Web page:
FIG. 1 is a view which shows an embodiment of a diagnosis apparatus for an evaporative emission control system for an automotive vehicle in accordance with the present invention;
FIG. 2 is a flowchart which shows a control procedure of the embodiment of FIG. 1; and
FIG. 3 is a timechart which shows operating conditions of elements of the diagnosis apparatus.
Referring to FIGS. 1 to 3, there is shown an embodiment of a function diagnosis apparatus of an evaporative emission control system for an internal combustion engine system in accordance with the present invention.
As shown in FIG. 1, an internal combustion engine 1 of an automotive vehicle has an intake passage 2 including an intake manifold 2a and an exhaust passage 7 including an exhaust manifold 7a. Disposed in the intake passage 2 are an air flow meter 3 for detecting a flow rate of intake air and a throttle valve 4 for controlling the flow rate of the intake air according to a depressed degree of an acceleration pedal (not shown). A plurality of fuel injectors 5 of electromagnetic type are disposed in the intake manifold 2a connected with an engine block 1a and function as a fuel supply means for cylinders of the engine 1. The fuel injector 5 injects a predetermined amount of fuel according to an injection pulse signal from a control unit 6 which includes a microcomputer to supply fuel to each cylinder. In the exhaust passage 7, an air-fuel ratio sensor (O2 sensor) 8 is disposed and functions as a means for detecting an air-fuel ratio by detecting an oxygen density in the exhaust gases in the exhaust manifold 7a.
Fuel vapor accumulated in an upper space of the fuel tank 9 is led to a canister 11 through a fuel vapor passage 10 during a stop of the engine 1 and is temporally adsorbed to an adsorbent such as activated carbon in the canister 11. A space portion formed at an upper portion of the canister 11 is communicated with a purge port 2A formed in the intake passage 2 downstream of the throttle valve 4 through a purging passage 13.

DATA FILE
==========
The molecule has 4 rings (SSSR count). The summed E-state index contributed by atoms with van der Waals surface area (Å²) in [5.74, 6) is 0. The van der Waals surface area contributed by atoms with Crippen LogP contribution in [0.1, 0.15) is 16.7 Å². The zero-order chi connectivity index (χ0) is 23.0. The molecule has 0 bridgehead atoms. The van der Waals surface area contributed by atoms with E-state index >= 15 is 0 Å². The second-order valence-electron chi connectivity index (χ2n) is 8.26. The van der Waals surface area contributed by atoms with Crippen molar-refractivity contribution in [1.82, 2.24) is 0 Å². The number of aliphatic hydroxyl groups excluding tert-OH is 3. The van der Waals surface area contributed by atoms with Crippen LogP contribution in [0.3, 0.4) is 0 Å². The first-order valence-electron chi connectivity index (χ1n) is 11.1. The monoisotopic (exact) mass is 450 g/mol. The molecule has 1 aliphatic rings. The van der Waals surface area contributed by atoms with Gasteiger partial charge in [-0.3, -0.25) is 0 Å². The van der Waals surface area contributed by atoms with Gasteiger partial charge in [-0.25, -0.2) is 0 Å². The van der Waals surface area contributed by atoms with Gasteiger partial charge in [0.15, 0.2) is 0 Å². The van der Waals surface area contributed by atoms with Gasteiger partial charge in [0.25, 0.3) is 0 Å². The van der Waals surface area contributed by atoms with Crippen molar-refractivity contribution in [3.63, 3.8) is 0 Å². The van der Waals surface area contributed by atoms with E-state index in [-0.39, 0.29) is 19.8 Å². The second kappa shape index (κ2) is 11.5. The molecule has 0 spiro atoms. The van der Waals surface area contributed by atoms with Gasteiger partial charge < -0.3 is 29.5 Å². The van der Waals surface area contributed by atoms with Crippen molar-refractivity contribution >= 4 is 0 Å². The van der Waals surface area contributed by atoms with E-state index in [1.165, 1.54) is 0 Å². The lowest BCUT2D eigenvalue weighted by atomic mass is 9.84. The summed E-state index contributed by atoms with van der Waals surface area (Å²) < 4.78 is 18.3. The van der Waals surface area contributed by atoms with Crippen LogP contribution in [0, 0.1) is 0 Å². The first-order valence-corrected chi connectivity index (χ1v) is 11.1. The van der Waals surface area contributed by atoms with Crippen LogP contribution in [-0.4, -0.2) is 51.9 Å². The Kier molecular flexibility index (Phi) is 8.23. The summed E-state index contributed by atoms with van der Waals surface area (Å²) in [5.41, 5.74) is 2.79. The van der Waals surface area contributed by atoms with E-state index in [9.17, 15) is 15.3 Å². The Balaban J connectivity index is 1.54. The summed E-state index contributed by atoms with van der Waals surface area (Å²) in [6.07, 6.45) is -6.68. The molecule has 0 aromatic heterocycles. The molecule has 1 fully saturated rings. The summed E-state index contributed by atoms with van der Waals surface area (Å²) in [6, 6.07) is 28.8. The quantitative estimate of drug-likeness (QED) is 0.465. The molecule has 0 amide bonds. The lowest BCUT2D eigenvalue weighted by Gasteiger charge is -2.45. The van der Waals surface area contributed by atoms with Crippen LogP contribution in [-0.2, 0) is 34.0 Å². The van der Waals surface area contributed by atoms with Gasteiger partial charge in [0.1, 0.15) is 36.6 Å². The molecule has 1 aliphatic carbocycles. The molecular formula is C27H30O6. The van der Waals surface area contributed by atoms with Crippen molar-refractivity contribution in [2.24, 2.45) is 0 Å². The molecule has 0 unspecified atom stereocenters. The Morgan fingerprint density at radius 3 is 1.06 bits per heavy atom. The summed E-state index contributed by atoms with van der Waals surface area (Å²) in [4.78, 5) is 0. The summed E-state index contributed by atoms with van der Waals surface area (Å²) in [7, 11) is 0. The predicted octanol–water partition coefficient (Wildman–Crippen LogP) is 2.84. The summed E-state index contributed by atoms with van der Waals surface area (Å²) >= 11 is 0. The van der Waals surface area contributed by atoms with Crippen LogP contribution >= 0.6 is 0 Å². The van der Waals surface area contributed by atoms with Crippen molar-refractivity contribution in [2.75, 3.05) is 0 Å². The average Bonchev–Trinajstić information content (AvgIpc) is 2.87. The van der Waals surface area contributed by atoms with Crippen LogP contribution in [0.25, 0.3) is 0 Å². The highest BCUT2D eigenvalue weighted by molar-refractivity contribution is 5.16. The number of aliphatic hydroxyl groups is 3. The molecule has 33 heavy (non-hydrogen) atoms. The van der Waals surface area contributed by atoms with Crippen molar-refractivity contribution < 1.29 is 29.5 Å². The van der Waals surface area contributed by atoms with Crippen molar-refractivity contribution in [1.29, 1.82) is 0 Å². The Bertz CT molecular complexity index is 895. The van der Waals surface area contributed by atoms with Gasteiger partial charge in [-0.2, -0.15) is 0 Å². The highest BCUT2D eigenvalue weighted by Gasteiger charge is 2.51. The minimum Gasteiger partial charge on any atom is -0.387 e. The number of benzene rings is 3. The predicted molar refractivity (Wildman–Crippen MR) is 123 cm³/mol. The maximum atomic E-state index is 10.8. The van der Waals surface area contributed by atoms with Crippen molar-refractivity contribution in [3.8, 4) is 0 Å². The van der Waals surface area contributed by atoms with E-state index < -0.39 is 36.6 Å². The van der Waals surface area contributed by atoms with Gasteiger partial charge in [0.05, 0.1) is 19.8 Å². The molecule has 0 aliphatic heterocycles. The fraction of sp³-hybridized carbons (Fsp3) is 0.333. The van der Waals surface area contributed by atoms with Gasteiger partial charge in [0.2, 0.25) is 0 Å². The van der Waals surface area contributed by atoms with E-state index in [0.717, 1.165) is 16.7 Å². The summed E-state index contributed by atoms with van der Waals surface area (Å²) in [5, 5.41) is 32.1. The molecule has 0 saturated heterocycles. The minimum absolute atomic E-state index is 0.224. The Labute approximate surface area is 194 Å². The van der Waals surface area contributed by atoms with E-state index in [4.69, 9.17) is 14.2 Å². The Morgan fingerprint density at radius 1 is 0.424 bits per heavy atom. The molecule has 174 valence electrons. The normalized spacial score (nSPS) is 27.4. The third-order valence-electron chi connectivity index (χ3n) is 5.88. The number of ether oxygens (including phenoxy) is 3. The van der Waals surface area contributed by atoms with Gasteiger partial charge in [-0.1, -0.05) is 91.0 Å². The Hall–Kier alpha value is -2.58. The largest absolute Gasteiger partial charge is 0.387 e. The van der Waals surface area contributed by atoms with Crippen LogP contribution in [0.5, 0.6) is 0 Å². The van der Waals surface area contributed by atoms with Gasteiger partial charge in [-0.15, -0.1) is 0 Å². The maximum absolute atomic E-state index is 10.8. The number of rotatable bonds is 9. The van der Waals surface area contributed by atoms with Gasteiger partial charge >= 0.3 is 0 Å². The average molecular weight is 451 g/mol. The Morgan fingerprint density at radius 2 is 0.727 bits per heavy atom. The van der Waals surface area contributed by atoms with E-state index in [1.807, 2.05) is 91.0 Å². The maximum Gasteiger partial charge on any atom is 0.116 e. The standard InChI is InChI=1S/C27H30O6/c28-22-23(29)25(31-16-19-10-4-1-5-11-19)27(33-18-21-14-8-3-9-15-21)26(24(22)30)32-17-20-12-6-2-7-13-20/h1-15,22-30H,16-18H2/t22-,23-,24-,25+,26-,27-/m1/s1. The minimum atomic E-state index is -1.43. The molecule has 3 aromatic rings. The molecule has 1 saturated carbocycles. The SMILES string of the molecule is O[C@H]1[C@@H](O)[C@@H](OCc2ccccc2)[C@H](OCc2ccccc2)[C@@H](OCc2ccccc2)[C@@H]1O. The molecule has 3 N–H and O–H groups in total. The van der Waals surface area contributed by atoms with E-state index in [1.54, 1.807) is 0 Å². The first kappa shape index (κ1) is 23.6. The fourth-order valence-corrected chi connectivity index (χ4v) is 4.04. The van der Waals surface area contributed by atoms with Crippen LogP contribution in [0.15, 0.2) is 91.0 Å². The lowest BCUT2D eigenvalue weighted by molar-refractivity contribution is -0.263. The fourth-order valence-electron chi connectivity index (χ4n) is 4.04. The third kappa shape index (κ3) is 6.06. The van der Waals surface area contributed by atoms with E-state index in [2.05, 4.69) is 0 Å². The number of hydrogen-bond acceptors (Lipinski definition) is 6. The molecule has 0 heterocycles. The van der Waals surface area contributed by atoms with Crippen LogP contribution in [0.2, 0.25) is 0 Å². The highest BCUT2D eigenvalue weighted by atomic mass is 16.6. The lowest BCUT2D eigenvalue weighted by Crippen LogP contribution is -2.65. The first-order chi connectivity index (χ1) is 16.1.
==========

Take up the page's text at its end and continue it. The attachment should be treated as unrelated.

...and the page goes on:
The canister 11 further includes a fresh air passage 11A and a fresh air control valve (vent cut valve) 19 disposed in the fresh air passage 11A. The vent cut valve 19 functions as a fresh air control valve during an evaporative fuel-leak diagnosis. The vent cut valve 19 is opened when a normal purge control of the evaporative emission control system is executed, and is operated into open and closed conditions when the leak diagnosis is executed.
The purging passage 13 is provided with a purge control valve 14 which is controlled by the control unit 6 and a purge cut valve 15 functioning as a purge controlling means. The purge control valve 14 is a valve of a stepping motor control type and controls a purge amount of the fuel vapor stored in the canister 11 by changing an opening degree of a passage. That is, the purge control valve 14 is controlled to adjust the purge amount according to the intake air amount (the flow rate of the intake air). For example, when the engine 1 is operated in low-load and low rotation speed, an opening degree of the purge control valve 14 is set small. When it is in high-load and high rotation speed, the opening degree of the purge control valve 14 is set large.
The purge cut valve 15 is an ON-OFF valve for cutting the purging of the fuel vapor. The purge cut valve 15 is closed when the throttle valve 4 is fully closed, and is opened when the throttle valve 4 is opened. The purge cut valve 15 is installed in order to improve the reliability of the system, that is, function as a counterplan executing means when the purge control valve 14 is left open, although the purging can be cut by the purge control valve 14.